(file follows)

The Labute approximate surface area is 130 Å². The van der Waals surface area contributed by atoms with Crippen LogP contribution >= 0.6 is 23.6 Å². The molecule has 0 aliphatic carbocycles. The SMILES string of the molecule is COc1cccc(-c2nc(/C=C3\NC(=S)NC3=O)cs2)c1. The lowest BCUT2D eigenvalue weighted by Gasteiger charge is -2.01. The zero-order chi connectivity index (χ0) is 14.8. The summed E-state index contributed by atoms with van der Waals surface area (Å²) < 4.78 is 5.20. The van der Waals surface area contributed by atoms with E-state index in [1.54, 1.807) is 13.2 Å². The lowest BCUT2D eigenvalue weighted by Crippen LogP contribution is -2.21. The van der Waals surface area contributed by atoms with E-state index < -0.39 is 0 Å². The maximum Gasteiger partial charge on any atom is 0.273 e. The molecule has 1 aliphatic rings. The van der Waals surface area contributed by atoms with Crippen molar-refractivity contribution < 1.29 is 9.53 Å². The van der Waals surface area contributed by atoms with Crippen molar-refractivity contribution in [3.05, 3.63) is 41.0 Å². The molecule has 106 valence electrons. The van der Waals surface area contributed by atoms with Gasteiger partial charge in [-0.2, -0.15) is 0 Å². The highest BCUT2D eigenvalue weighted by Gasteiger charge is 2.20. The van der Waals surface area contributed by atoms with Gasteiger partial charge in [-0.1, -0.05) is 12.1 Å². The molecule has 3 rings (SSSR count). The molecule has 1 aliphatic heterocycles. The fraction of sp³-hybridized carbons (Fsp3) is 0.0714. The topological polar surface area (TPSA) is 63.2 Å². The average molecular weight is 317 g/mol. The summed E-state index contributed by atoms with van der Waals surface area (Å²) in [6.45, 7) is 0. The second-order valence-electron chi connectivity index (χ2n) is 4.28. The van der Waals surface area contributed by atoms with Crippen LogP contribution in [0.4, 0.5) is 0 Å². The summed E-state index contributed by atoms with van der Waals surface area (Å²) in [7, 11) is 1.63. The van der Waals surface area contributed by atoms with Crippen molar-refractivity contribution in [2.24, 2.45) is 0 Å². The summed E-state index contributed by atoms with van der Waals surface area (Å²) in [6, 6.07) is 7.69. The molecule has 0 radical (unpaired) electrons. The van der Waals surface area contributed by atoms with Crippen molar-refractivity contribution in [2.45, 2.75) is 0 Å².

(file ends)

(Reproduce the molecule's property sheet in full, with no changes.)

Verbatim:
The Labute approximate surface area is 130 Å². The van der Waals surface area contributed by atoms with Crippen LogP contribution >= 0.6 is 23.6 Å². The molecule has 0 aliphatic carbocycles. The SMILES string of the molecule is COc1cccc(-c2nc(/C=C3\NC(=S)NC3=O)cs2)c1. The lowest BCUT2D eigenvalue weighted by Gasteiger charge is -2.01. The zero-order chi connectivity index (χ0) is 14.8. The summed E-state index contributed by atoms with van der Waals surface area (Å²) < 4.78 is 5.20. The van der Waals surface area contributed by atoms with E-state index in [1.54, 1.807) is 13.2 Å². The lowest BCUT2D eigenvalue weighted by Crippen LogP contribution is -2.21. The van der Waals surface area contributed by atoms with E-state index < -0.39 is 0 Å². The maximum Gasteiger partial charge on any atom is 0.273 e. The molecule has 1 aliphatic rings. The van der Waals surface area contributed by atoms with Crippen molar-refractivity contribution < 1.29 is 9.53 Å². The van der Waals surface area contributed by atoms with Crippen molar-refractivity contribution in [3.05, 3.63) is 41.0 Å². The molecule has 106 valence electrons. The van der Waals surface area contributed by atoms with Gasteiger partial charge in [-0.2, -0.15) is 0 Å². The highest BCUT2D eigenvalue weighted by Gasteiger charge is 2.20. The van der Waals surface area contributed by atoms with Gasteiger partial charge in [-0.1, -0.05) is 12.1 Å². The molecule has 3 rings (SSSR count). The molecule has 1 aliphatic heterocycles. The fraction of sp³-hybridized carbons (Fsp3) is 0.0714. The topological polar surface area (TPSA) is 63.2 Å². The average molecular weight is 317 g/mol. The summed E-state index contributed by atoms with van der Waals surface area (Å²) in [6.45, 7) is 0. The second-order valence-electron chi connectivity index (χ2n) is 4.28. The van der Waals surface area contributed by atoms with Crippen LogP contribution in [0.4, 0.5) is 0 Å². The summed E-state index contributed by atoms with van der Waals surface area (Å²) in [7, 11) is 1.63. The van der Waals surface area contributed by atoms with Crippen molar-refractivity contribution in [2.24, 2.45) is 0 Å². The summed E-state index contributed by atoms with van der Waals surface area (Å²) in [6, 6.07) is 7.69. The molecule has 0 radical (unpaired) electrons. The van der Waals surface area contributed by atoms with Crippen molar-refractivity contribution in [2.45, 2.75) is 0 Å².